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Pakistan: After Lahore attack, Zardari's exit is certain
Wilson John
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March 06, 2009

The Lahore attack signals the unravelling of President Asif Ali Zardari's [Images] government and a prolonged period of disturbance in Pakistan which, by default, would bring the Pakistan army [Images] back into the saddle, with or without its chief General Ashfaq Pervez Kayani.

Two sets of scenarios are possible in the days ahead, all of which, incidentally, make Zardari the fall guy.

The scenarios stem from the prevailing economic, security and political situation in Pakistan and a growing concern in Washington about a failed government in Pakistan pulling down the US administration's plans for Afghanistan and the region. Pakistan is already President Barack Obama's [Images] headache and there is a sense of acute urgency in Washington for bringing back a semblance of order in the country. An unsettled Pakistan can become the new president's first foreign policy failure.

One of the scenarios, which is least disturbing, and not necessarily bad for the people who had voted for democracy in the February 2008 elections, is the ouster of Zardari as president while retaining Prime Minister Yousuf Raza Gillani and the Pakistan People's Party-led government in Islamabad [Images]. Over-ambitious and desperate, Zardari has been gambling away the people's mandate, and the army's confidence in him, quite recklessly. In a little over six months of his rule, Zardari has managed to transform himself from 'Mr 10 per cent' to 'Mr 100 per cent liability', not only to the country, the army, and the people, but also to its own party.

For all his cunning, Zardari's plan to oust the Sharif brothers with the help of his crony judges in the Supreme Court was timed badly. It was quite obvious that such an action was bound to attract a violent reaction from the Sharifs who have considerable support in Punjab, and within the armed forces. The massive show of strength by Nawaz Sharif's [Images] Pakistan Muslim League-N in the Punjab assembly early this week was a clear indication of Zardari's folly.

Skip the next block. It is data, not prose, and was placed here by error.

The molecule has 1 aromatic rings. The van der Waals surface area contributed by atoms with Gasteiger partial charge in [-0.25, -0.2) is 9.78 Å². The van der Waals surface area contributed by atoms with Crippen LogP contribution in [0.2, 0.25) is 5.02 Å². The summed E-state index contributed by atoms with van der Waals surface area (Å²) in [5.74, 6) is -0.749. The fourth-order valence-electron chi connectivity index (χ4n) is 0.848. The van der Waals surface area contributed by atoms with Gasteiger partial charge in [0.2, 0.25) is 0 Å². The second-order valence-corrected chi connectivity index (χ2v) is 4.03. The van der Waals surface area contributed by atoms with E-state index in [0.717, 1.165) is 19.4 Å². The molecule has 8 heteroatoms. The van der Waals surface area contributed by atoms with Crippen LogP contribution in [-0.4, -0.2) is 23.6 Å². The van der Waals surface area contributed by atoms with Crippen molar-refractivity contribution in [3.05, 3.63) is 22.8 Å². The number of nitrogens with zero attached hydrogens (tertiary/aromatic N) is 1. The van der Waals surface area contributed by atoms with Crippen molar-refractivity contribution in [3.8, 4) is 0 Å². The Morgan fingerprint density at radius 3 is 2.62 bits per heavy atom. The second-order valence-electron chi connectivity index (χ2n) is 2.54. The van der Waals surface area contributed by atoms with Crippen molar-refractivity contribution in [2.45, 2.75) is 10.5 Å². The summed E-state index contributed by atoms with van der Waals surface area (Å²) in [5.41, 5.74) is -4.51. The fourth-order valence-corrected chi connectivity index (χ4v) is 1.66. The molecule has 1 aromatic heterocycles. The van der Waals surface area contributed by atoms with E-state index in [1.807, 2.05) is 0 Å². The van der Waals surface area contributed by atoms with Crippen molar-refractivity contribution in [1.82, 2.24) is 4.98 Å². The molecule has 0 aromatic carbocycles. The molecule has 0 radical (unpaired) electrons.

There are indications that the US administration is keen on Zardari patching up with the Sharifs and not precipitating the situation any further. The political instability triggered by the Sharifs' ouster and the threat of a long march later this month have raised fears of a prolonged spell of disturbance which, the US believe, would seriously undermine its war on terror. These concerns were discussed with General Kayani when he was in Washington.

The Pakistan army chief was also sounded out about the possibility of taking charge of the situation if it turned worse in the months ahead. By all accounts, Kayani is reluctant to take charge at the moment; the ignominious exit of his predecessor, General Pervez Musharraf [Images], is too fresh in the collective memory of the people. The army is keen to clear up its image sullied during Musharraf's last two years and will prefer not to take up the political challenge at a time when such a move will definitely be against popular sentiments. A coup by Kayani, therefore, is a remote possibility but cannot be discounted if the situation in Pakistan continues to spiral out of control since the Obama administration is poised to commit several billion dollars as aid in the coming months.

A change in Pakistan, however, is inevitable in the weeks ahead. The big question will be whether such a change will make Pakistan a more stable country or push it further towards a failed State.

Wilson John is Senior Fellow, Observer Research Foundation.

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